Monkey Claws

March 10, 2011

Every community has its subcultures. Small groups within the larger local community or even within the larger world as a whole, if you want to go that big.
Portland, Ore., for instance, basks in a substantial microculture of rock climbers. As I hail from a town where, unless you are in the presence of an elite group of fitness enthusiasts, rock climbing is considered only a blithe diversion that simply involves jumping on a wall and reaching for the nearest rock. It can be done in jeans and tennis shoes with seemingly no athleticism required.
However, try that at a gym in Portland and I think the climbing gang would turn from friendly to taking you outside before you could ask what a harness was for.
My friend, Jill, aka the beginner climber, signed up for a climbing class one afternoon. I accompanied her, figuring I would skulk around the gym, looking tough, somehow entertaining myself for about 45 minutes I guesstimated. How long does it take to show someone how to put on a harness and hold a rope?
Apparently, very long.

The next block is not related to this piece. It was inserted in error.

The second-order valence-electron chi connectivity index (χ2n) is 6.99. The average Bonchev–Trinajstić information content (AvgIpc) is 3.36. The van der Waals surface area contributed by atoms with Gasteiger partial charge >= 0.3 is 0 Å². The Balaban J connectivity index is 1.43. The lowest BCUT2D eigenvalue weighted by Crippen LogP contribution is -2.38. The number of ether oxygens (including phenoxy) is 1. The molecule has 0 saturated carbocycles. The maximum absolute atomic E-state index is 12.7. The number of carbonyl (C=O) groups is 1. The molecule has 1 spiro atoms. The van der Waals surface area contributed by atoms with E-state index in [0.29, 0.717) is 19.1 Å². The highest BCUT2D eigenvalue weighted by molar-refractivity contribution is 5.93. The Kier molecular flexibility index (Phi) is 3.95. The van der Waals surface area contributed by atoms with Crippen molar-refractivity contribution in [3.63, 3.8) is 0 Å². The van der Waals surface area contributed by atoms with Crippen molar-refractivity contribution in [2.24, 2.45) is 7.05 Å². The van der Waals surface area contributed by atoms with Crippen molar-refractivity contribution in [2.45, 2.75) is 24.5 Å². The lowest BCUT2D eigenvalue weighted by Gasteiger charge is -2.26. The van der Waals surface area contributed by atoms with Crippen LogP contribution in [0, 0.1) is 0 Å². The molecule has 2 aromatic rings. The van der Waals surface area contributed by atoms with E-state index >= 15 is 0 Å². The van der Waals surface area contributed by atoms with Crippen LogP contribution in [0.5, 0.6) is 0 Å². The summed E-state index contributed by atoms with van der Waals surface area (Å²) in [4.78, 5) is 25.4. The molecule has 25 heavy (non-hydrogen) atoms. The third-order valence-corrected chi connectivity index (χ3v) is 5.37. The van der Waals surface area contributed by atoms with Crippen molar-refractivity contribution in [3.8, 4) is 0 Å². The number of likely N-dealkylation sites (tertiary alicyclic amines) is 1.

The class was blocked out for 2 ½ hours.
On top of that, to find this open class in the first place, Jill had to call all of the gyms in Portland. Needless to say, they take their rock climbing very seriously.
And I didn’t see anyone in jeans.

We walked in to a room filled with not average people but stealth, monkey-like, chalk rubbing, forearm-ed, “live to climb” climbers.
Suddenly, my pride in owning a personal pair of climbing shoes no longer seemed any sort of bragging right, considering that everyone in the gym looked as if they’d battled numerous mountains and won; whereas, I won’t even consider stepping onto a real rock unless I see railings.
The climbing experiences I had up to this point added up to approximately four times and spread generously over a five year period, which warranted me about as much street cred as a cigarette to the fitness world.
The gym was complete with gymnastics rings and weight machines. These people weren’t here for the fun of it.